Russia's Ripple Effect - That whole Ukraine thing, yeah. It's still going on in Eastern Europe.
Aside from the budding humanitarian crisis and rampant destruction & death, the West still stands more or less united against Russia in all categories, with a slight exception when it comes to Energy.
Just like kickin' your habit of a pack a day of cowboy killers, going cold turkey when it comes to Russian Energy is tough. It looks like Europe can't quite get there, and if they could, it would be painful. We're talking about economic hardships, potential recession, the shakes… you get the idea.
All of that pain aside, the Europeans are still considering a ban on all energy imports from their vodka-chugging, bear-wrestling neighbors. This could make an interesting situation even more… interesting.
There are two other anomalies that are worth mentioning. Global commodities markets are still a mess, and the world could be on the brink of a global food crisis. Yeah, so like, only good news.
We're seeing a significant scarcity in commodities like nickel, copper, and zinc. Low inventories and high demand can mean excessive volatility, which is exactly what is happening.
Turns out, this volatility might even become an inherent characteristic of commodities' prices in the immediate future, as market makers are on the struggle bus trying to determine fair and accurate prices for commodities trading.
Even without conflict in Ukraine and bans on Russian metal exports, demand for these commodities has grown in recent years. Thrash in Eastern Europe and bans on Russian everything is just another exacerbating factor in this weird new normal.
Wheat prices are at an all-time high. Corn and beans are close behind, near their peaks. You've probably been to the bodega or a grocery in the last few weeks – nothing is getting cheaper.
Even in the US, consumers have already started to experience hiccups in supply chains for pantry items and foodstuffs. In January this year, Americans saw something they aren't used to seeing: bare shelves at the grocery store. It was so bizarre someone even wrote a song about it.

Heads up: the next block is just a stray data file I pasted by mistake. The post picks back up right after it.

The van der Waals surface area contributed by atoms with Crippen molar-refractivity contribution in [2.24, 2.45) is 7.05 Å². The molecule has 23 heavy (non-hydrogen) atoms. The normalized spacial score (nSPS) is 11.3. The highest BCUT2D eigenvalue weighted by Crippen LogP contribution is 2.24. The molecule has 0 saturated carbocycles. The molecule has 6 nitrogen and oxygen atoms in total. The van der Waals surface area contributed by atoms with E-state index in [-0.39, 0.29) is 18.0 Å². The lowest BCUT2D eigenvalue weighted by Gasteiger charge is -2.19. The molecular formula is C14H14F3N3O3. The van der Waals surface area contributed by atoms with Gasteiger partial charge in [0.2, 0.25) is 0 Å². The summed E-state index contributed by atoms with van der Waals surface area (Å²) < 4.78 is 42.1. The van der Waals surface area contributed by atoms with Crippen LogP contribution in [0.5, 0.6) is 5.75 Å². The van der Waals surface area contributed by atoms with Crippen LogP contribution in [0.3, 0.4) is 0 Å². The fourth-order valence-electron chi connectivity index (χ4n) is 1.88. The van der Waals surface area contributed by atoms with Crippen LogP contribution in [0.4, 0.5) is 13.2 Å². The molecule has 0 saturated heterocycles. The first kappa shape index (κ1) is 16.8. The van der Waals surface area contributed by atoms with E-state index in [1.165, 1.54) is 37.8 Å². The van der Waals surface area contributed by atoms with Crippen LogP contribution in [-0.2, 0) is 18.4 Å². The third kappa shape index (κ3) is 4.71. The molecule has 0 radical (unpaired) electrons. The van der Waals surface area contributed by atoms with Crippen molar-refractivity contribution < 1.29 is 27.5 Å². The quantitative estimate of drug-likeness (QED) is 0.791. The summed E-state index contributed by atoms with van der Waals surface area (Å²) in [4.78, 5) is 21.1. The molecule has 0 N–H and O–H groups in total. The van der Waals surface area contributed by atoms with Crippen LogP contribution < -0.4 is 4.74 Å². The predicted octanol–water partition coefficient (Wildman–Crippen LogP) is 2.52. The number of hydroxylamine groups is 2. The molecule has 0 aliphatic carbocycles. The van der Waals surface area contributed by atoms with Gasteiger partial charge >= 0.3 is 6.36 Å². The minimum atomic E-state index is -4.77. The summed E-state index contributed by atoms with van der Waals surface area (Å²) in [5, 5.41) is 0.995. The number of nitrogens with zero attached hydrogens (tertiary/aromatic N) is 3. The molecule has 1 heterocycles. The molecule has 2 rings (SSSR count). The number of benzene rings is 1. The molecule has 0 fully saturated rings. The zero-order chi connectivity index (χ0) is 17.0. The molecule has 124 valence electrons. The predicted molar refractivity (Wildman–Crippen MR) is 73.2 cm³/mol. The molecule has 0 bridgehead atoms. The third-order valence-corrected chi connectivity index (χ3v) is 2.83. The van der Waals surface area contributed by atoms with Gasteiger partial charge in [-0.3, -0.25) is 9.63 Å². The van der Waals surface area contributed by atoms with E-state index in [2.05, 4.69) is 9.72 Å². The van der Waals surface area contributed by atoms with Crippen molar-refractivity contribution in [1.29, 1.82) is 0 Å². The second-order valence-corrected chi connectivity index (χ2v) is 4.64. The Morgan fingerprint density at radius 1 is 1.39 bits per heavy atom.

Russia is a world leader in grain production. Ukraine is called the breadbasket of Europe. Together, they traditionally export about 55 million tons of wheat annually.
This year, there will be a different story. Ukraine is upside down, war-torn, and economically crippled – smack dab in the middle of planting season for one of their primary exports. Russian grain is the ag-equivalent of a persona non grata. Only the rogue states of the world will touch it openly.
To make things worse, Russia, Ukraine, and Belarus produce a good chunk of the world's fertilizer supply. So even if someone in Europe wanted to bump up those rookie numbers of their own ag production, they're likely to stumble when sourcing fertilizer.
There is likely enough supply in the system to make sure the world doesn't starve. But in a world where supply chains are already totally f*cked, who wants to rearrange the planes, trains, and automobiles to move grain around?
Prices will rise, and those parts of the world not fortunate enough to be bestowed with good farmland by mother earth will fare the worst. Looking at you, Middle East.
Food prices are already up like 10% in the last year. That's probably going to persist. Consumers can probably get used to seeing higher and higher prices both at grocery stores and in restaurants because of fertilizer and grain ripple effects of Russia's War in Ukraine.